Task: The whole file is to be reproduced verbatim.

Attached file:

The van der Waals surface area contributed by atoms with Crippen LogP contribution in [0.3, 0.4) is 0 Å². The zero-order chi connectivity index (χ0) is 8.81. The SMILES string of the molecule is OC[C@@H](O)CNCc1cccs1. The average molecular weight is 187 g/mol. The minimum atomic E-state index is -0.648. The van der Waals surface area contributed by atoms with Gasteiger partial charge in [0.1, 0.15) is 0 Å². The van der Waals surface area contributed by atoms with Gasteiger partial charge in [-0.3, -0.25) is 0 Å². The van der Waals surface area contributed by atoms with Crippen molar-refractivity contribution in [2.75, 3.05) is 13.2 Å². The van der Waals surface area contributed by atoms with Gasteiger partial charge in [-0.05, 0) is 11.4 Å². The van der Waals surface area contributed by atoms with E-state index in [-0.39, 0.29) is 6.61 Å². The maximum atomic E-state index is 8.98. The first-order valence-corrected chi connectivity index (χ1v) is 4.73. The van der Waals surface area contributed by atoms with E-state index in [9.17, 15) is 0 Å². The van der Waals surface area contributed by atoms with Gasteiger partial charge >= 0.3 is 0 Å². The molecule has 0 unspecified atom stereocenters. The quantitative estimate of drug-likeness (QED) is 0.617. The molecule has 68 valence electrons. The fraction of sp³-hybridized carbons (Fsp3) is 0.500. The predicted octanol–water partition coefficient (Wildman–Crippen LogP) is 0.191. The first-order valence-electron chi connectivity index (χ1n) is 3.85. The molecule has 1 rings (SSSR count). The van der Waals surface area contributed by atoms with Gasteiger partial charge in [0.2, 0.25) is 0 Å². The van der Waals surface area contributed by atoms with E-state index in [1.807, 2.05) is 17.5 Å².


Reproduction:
The van der Waals surface area contributed by atoms with Crippen LogP contribution in [0.3, 0.4) is 0 Å². The zero-order chi connectivity index (χ0) is 8.81. The SMILES string of the molecule is OC[C@@H](O)CNCc1cccs1. The average molecular weight is 187 g/mol. The minimum atomic E-state index is -0.648. The van der Waals surface area contributed by atoms with Gasteiger partial charge in [0.1, 0.15) is 0 Å². The van der Waals surface area contributed by atoms with Gasteiger partial charge in [-0.3, -0.25) is 0 Å². The van der Waals surface area contributed by atoms with Crippen molar-refractivity contribution in [2.75, 3.05) is 13.2 Å². The van der Waals surface area contributed by atoms with Gasteiger partial charge in [-0.05, 0) is 11.4 Å². The van der Waals surface area contributed by atoms with E-state index in [-0.39, 0.29) is 6.61 Å². The maximum atomic E-state index is 8.98. The first-order valence-corrected chi connectivity index (χ1v) is 4.73. The van der Waals surface area contributed by atoms with E-state index in [9.17, 15) is 0 Å². The van der Waals surface area contributed by atoms with Gasteiger partial charge >= 0.3 is 0 Å². The molecule has 0 unspecified atom stereocenters. The quantitative estimate of drug-likeness (QED) is 0.617. The molecule has 68 valence electrons. The fraction of sp³-hybridized carbons (Fsp3) is 0.500. The predicted octanol–water partition coefficient (Wildman–Crippen LogP) is 0.191. The first-order valence-electron chi connectivity index (χ1n) is 3.85. The molecule has 1 rings (SSSR count). The van der Waals surface area contributed by atoms with Gasteiger partial charge in [0.2, 0.25) is 0 Å². The van der Waals surface area contributed by atoms with E-state index in [1.807, 2.05) is 17.5 Å².